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NAB Show Video Streaming Prediction 2019

Video Streaming Outlook 2019: Post-NAB Show Check In

Back in January, we sat down with our top video streaming experts to hear their predictions for video streaming technology in 2019. We recently came back to the same experts to see if the first three months have shaped their views in any way, whether as to confirm their predictions or to point them in a different direction. We started by speaking with our three video experts in the broadcast streaming industry – Mark Horchler, Peter Maag, and Marc Cymontkowski.

This conversation came right on the heels of NAB Show 2019, the premiere conference for broadcasters and broadcast technology. NAB Show, with its many exhibitors and attendees, often serves as a gauge of where the industry is heading, and what trends we can expect for the rest of the year. And at NAB Show 2019, our video streaming experts observed some very exciting developments.

Mark Horchler: More, More, More

More Content

Though viewers may be threatening cable operators with cord cutting, they don’t seem to be cutting back on the amount of videos they watch. Quite the opposite. Cable operators are quickly adapting to changing viewer habits and demands while a plethora of OTT services are increasing the need for more bandwidth just as traditional cable operators morph into providers of high speed fiber to the home.

The new streaming services from Apple and Disney are surely going to shake things up over the next few months and give consumers more choice than ever before. We should also see a number of new and enhanced OTT services and innovative live streaming apps dedicated to live sports of all kinds so that viewers can watch their favorite team and their favorite sport from anywhere.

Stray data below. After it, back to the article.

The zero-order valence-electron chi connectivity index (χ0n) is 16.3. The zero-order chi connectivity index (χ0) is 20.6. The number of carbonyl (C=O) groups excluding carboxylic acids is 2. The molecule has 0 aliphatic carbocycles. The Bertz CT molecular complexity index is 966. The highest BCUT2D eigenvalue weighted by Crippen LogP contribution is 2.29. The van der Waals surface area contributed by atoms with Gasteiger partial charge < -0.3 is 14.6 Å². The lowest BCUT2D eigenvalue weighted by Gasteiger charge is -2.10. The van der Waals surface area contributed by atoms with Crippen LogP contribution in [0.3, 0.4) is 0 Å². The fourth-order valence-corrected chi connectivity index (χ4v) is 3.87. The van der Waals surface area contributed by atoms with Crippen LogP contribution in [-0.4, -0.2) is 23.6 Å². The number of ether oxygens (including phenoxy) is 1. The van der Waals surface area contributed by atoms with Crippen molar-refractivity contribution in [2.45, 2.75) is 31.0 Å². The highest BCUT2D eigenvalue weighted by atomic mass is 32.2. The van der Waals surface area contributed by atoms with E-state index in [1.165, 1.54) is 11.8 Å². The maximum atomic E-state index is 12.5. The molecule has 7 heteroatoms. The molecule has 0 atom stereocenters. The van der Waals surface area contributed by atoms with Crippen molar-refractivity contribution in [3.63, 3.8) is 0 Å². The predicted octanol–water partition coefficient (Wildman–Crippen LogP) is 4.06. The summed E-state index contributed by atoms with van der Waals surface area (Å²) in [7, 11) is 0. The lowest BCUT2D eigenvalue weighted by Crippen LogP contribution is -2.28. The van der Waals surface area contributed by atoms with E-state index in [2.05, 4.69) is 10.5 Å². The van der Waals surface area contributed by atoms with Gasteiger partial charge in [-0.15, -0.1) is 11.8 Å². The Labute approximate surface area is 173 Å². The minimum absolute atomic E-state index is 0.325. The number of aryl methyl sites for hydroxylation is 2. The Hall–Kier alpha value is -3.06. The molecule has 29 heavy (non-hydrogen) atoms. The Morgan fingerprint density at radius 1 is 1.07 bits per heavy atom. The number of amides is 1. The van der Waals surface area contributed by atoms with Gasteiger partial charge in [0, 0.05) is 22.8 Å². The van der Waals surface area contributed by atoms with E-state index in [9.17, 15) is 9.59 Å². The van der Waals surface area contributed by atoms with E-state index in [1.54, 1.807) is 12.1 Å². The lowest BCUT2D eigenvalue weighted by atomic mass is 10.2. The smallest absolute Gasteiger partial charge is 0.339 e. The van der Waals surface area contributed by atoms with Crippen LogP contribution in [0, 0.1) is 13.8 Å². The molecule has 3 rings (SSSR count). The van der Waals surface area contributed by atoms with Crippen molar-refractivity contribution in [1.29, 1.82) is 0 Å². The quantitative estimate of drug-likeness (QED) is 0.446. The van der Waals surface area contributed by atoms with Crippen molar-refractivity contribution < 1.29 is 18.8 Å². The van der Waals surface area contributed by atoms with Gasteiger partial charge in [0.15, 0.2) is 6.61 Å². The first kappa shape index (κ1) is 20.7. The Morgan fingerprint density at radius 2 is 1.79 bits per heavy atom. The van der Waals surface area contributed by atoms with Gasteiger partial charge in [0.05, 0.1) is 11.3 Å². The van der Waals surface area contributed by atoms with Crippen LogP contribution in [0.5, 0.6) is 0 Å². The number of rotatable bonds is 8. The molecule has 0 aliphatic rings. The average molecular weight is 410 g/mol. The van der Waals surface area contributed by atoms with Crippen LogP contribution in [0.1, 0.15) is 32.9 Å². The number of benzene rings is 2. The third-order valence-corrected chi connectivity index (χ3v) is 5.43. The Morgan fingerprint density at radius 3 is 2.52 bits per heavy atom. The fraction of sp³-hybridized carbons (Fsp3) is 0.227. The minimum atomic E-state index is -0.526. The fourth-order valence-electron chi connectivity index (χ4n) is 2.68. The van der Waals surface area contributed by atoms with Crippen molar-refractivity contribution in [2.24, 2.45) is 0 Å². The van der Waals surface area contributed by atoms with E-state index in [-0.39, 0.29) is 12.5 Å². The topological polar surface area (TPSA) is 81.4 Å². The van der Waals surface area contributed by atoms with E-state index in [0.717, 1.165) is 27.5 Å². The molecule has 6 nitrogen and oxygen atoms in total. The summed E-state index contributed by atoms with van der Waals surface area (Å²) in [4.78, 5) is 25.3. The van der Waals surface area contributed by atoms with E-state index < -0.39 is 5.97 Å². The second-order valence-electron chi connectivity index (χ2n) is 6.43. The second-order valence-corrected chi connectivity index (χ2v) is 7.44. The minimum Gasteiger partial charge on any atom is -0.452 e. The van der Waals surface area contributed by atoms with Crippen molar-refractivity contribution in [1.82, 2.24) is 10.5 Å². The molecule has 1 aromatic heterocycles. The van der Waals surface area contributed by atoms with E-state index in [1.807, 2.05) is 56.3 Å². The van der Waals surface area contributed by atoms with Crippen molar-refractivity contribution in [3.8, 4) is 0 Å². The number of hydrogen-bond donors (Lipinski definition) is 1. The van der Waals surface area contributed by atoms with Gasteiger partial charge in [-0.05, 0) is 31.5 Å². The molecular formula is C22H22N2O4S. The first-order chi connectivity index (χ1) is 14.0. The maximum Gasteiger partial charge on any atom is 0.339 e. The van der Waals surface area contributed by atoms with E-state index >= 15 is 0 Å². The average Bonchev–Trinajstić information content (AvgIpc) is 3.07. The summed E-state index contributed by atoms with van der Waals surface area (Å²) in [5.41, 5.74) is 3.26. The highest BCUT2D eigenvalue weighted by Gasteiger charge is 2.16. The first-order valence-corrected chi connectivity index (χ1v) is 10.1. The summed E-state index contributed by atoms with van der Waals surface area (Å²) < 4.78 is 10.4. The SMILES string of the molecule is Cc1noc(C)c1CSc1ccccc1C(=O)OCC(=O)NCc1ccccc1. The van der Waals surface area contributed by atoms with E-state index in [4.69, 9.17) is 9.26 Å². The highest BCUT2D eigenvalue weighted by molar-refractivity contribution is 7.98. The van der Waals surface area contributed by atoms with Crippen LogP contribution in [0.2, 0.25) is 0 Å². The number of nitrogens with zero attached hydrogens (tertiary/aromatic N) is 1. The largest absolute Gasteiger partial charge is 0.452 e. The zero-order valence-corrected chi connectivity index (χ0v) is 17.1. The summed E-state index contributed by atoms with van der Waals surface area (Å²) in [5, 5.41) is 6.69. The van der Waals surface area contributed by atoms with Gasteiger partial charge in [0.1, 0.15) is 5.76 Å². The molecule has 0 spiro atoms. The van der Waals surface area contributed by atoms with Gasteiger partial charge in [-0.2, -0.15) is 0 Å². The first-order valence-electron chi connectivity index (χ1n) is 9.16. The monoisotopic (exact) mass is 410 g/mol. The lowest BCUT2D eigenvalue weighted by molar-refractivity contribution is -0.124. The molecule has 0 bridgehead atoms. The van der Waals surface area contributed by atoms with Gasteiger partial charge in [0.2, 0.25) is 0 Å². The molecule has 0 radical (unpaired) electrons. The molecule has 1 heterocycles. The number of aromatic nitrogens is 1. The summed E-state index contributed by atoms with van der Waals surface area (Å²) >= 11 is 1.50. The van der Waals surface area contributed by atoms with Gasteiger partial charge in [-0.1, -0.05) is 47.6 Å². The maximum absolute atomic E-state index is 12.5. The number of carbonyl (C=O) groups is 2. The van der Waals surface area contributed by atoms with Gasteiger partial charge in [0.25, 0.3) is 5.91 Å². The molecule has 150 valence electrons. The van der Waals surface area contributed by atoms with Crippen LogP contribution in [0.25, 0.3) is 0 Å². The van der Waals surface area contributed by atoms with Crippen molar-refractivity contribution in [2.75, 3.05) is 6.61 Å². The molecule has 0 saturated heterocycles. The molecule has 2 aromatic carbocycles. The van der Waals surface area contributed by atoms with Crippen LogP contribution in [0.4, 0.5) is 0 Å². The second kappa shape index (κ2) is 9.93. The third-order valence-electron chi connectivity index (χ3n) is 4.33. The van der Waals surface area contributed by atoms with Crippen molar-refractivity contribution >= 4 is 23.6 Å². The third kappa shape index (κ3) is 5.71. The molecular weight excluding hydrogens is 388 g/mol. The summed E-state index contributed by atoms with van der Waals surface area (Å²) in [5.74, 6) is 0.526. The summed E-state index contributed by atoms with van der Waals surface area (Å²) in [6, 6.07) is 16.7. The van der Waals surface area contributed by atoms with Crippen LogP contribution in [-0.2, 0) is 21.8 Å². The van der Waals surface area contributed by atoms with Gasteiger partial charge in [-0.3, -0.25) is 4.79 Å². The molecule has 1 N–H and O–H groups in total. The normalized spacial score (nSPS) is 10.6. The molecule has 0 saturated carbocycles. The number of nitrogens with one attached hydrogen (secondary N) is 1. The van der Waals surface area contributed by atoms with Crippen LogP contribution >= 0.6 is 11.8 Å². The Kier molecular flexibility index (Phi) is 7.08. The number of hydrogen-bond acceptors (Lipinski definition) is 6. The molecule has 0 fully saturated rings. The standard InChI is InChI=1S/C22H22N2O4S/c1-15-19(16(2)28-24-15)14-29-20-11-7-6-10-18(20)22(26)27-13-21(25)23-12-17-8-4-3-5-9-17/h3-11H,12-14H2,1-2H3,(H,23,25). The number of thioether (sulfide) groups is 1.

More Pixels

4K UHD is finally catching up with 4K TV sales. Over 150 UHD channels have now gone live. With the initial focus on premium content, I expect that 4K UHD will go further mainstream and include second tier sports and other special interest content. Further enhancements to the 4K experience will include HDR and faster frame rates as OLED screens and HFR TVs make their way into our living rooms.

By now it’s clear that 4K is not going away. Broadcast engineers, whether they like it or not, need to think about how to deliver 4K UHD services over lower cost IP networks, the internet, and over their existing HD video workflows.

More IP

One thing I learned at NAB Show 2019 – all major broadcasters are working towards all-IP workflows. Within production studios this means of course SMPTE-2110 as a replacement for SDI. Outside of studios, broadcasters are also looking to more efficient ways of streaming contribution video over IP especially for REMI workflows. Over 65 NAB Show exhibitors were offering SRT, which we open sourced two NAB Shows ago, as a great way to securely stream live content over the internet and in the cloud. Whether for uncompressed production or HEVC encoded contribution streams, IP networking technology is playing an increasingly vital role in television broadcasting.

Peter Maag: The Cloud is Ready

Op-Ex and Cap-Ex

More than ever, solution vendors are proposing cloud-based workflows and broadcasters are looking towards flexible production and delivery models. These are designed to specifically increase time-to-live production at reduced costs. At NAB this was evident in the demonstration by all major vendors, specifically the workflows I witnessed at Telestream, Avid, RedBee, and many others. The solutions are comprehensive of all broadcast requirements – the cloud is ready. The tipping point is the adoption of the “newsroom in the cloud,” which is happening now.

NAB Show 2019 Highlights and Surprise